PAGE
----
The last step in Russell Westbrook’s five-year, $80 million extension with the Thunder was taken Sunday afternoon at the team’s old practice facility in front of crowd that included Westbrook’s parents and brother, his agent, owner Clay Bennet and a bunch of youth basketball players and their families.
Maybe it was a bit coincidental that the presser was there, but that old practice facility is really where it all started for Westbrook. Scott Brooks said he remembered looking at Westbrook during the first Thunder practice there and saying, “My first thought after the 10 minutes of the drill and this is a true story, I said to myself, ‘I am glad I’m coaching not playing anymore because I couldn’t guard this guy.'”
Westbrook, Sam Presti and Scott Brooks talked about the important move the Thunder all kind of spreading the credit around to each other. But Westbrook repeated one theme throughout: He wanted to be in Oklahoma City not just because the team is good or because they’re paying him. He said it multiple times — he wanted to be here because of the community, the organization and the fans.
“From day one, this is the spot I wanted to be,” Westbrook said. “The organization believed in me by surprisingly picking me No. 4. A lot of guys doubted me, but from day one this organization supported me.”
Westbrook recognized his dad for pushing him, his mom for being an encouragement and his brother for being a role model.
“Growing up me and brother always said ‘No pain, no gain.’ Right now I can say I made a little gain,” Westbrook said.
Presti recounted his first impressions of Westbrook, crediting assistant general manager Troy Weaver for kind of zeroing in on the UCLA product.
“I first met Russell in a small hotel room on May 27, 2008, at the predraft camp in Orlando, Florida. Troy Weaver, one of our assistant general manager, was the first person to identify Russell as someone we should be watching,” Presti said. “We were looking for a person, as much as a player to strengthen the resolve and fiber for our vision of a team. You could say we were looking for a person that would ask why not as opposed to why now.
“He’s early for everything,” Presti said. “In fact, our draft workout, I went to L.A. and it was one of our final ones and I was standing around waiting for him to arrive. And we’re like, ‘Where is this guy?’ He had been there for a half hour. He’s parked in front of us. That’s an indication that the guy has incredibly innate discipline and persistence.”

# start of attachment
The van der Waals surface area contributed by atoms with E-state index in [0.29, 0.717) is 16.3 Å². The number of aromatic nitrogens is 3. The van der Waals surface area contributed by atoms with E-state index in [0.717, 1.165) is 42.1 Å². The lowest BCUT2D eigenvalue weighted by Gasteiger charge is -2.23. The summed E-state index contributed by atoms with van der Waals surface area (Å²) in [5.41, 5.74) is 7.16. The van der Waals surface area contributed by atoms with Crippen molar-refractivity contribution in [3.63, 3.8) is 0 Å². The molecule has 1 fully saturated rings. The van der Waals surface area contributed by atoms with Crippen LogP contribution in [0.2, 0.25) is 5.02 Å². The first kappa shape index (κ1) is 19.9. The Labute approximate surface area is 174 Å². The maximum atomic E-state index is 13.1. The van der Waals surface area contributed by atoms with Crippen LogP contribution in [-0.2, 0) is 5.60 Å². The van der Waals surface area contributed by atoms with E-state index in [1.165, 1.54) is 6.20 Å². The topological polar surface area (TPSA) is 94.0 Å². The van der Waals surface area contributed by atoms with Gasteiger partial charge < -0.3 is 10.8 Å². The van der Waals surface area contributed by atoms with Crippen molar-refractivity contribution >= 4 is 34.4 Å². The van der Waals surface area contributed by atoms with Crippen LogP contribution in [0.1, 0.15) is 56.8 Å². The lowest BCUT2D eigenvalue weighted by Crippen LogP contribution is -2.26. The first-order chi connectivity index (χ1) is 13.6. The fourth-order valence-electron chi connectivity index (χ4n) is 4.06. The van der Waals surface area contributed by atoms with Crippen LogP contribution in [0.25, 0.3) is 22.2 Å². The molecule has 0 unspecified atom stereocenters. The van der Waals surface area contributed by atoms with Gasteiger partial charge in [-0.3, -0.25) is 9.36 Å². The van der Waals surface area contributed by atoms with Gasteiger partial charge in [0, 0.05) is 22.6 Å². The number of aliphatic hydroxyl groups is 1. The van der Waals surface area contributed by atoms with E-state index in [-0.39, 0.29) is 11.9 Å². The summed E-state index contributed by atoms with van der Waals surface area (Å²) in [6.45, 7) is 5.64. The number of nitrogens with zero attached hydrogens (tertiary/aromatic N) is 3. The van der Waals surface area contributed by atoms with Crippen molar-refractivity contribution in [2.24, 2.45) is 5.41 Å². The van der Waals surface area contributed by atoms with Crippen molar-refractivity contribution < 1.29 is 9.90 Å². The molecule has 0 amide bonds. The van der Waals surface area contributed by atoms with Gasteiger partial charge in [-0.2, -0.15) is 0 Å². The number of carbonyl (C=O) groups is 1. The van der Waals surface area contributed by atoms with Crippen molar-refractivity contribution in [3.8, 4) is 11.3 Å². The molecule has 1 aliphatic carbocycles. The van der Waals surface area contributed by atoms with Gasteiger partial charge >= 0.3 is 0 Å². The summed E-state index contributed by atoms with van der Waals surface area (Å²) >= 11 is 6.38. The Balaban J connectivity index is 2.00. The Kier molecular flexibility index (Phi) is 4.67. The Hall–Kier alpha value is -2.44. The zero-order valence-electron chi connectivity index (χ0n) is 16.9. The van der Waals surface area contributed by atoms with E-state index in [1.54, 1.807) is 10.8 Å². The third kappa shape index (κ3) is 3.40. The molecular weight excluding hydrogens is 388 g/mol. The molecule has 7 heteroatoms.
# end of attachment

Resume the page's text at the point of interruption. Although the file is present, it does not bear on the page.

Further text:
I asked Presti if it weren’t for the lockout, if he would’ve been on Westbrook’s front doorstep with a max offer sheet in hand.
“It’s hypothetical,” Presti said. “I’d have to put myself in that position, but I think Russ knows how much he means to the organization and primarily the fact that he was one of the first people to wear the uniform carries significance in this type of situation.”
Naturally, Westbrook was asked about his relationship with KD and the fact they’re going to be playing together for five more years. And if this would end the noise about a supposed rift between the two.
“I wish it would have never started,” Westbrook said. “But me and Kevin get along great on and off the floor and will be together for at least five more years and hopefully we can stay together.
“Why wouldn’t you want to play with the best scorer and maybe the best player in the league on you team?”
About the fact Westbrook left potentially $15 million on the table to remain with the Thunder and give the organization a better chance of signing James Harden and Serge Ibaka in the future, Westbrook didn’t really want to credit himself.
“Yeah I mean, but that wasn’t my objective. My objective was to find a spot where I’m happy and where I have an opportunity to win championships,” he said. “It wasn’t a tough decision for me to make. When you in this spot where you’re wanted and the fans and people love you where you are, I wouldn’t want to go nowhere else.”
There was some chatter and questions about Westbrook choosing to stay in OKC rather than following the trend of dictating a move to a bigger market. While Westbrook reiterated that OKC is where he wanted to be, the fact is, no player on a rookie deal has ever turned down a max extension. Those players pushing for new places and brighter lights all re-signed with their respective teams too. It was their third contract where they moved.
But that’s five years from now. A long time before anyone has to worry about that.